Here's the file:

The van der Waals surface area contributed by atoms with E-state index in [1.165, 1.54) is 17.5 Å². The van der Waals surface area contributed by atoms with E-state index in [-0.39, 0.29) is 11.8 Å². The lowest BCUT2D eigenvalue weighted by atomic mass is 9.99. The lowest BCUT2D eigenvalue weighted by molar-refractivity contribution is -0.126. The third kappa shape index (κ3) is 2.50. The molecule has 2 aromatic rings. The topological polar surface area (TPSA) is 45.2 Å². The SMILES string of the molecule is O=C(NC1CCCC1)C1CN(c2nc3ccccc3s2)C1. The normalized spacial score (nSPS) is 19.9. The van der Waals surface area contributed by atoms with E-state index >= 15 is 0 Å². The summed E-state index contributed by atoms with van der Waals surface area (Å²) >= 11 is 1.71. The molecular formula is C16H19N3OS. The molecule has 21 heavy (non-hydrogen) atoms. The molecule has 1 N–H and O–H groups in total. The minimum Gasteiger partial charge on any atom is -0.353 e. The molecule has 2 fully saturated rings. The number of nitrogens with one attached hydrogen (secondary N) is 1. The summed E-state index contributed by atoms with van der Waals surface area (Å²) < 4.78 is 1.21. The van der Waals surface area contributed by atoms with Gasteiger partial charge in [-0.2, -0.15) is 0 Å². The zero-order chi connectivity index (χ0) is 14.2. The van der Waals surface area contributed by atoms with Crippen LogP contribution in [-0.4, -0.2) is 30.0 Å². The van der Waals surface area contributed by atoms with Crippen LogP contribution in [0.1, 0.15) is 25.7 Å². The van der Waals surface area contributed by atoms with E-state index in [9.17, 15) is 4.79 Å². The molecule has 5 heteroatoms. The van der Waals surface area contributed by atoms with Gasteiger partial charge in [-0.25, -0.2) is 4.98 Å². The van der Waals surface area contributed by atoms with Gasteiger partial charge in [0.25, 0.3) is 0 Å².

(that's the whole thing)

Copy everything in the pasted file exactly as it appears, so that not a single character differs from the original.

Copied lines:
The van der Waals surface area contributed by atoms with E-state index in [1.165, 1.54) is 17.5 Å². The van der Waals surface area contributed by atoms with E-state index in [-0.39, 0.29) is 11.8 Å². The lowest BCUT2D eigenvalue weighted by atomic mass is 9.99. The lowest BCUT2D eigenvalue weighted by molar-refractivity contribution is -0.126. The third kappa shape index (κ3) is 2.50. The molecule has 2 aromatic rings. The topological polar surface area (TPSA) is 45.2 Å². The SMILES string of the molecule is O=C(NC1CCCC1)C1CN(c2nc3ccccc3s2)C1. The normalized spacial score (nSPS) is 19.9. The van der Waals surface area contributed by atoms with E-state index >= 15 is 0 Å². The summed E-state index contributed by atoms with van der Waals surface area (Å²) >= 11 is 1.71. The molecular formula is C16H19N3OS. The molecule has 21 heavy (non-hydrogen) atoms. The molecule has 1 N–H and O–H groups in total. The minimum Gasteiger partial charge on any atom is -0.353 e. The molecule has 2 fully saturated rings. The number of nitrogens with one attached hydrogen (secondary N) is 1. The summed E-state index contributed by atoms with van der Waals surface area (Å²) < 4.78 is 1.21. The van der Waals surface area contributed by atoms with Gasteiger partial charge in [-0.2, -0.15) is 0 Å². The zero-order chi connectivity index (χ0) is 14.2. The van der Waals surface area contributed by atoms with Crippen LogP contribution in [-0.4, -0.2) is 30.0 Å². The van der Waals surface area contributed by atoms with Crippen LogP contribution in [0.1, 0.15) is 25.7 Å². The van der Waals surface area contributed by atoms with E-state index in [9.17, 15) is 4.79 Å². The molecule has 5 heteroatoms. The van der Waals surface area contributed by atoms with Gasteiger partial charge in [-0.25, -0.2) is 4.98 Å². The van der Waals surface area contributed by atoms with Gasteiger partial charge in [0.25, 0.3) is 0 Å².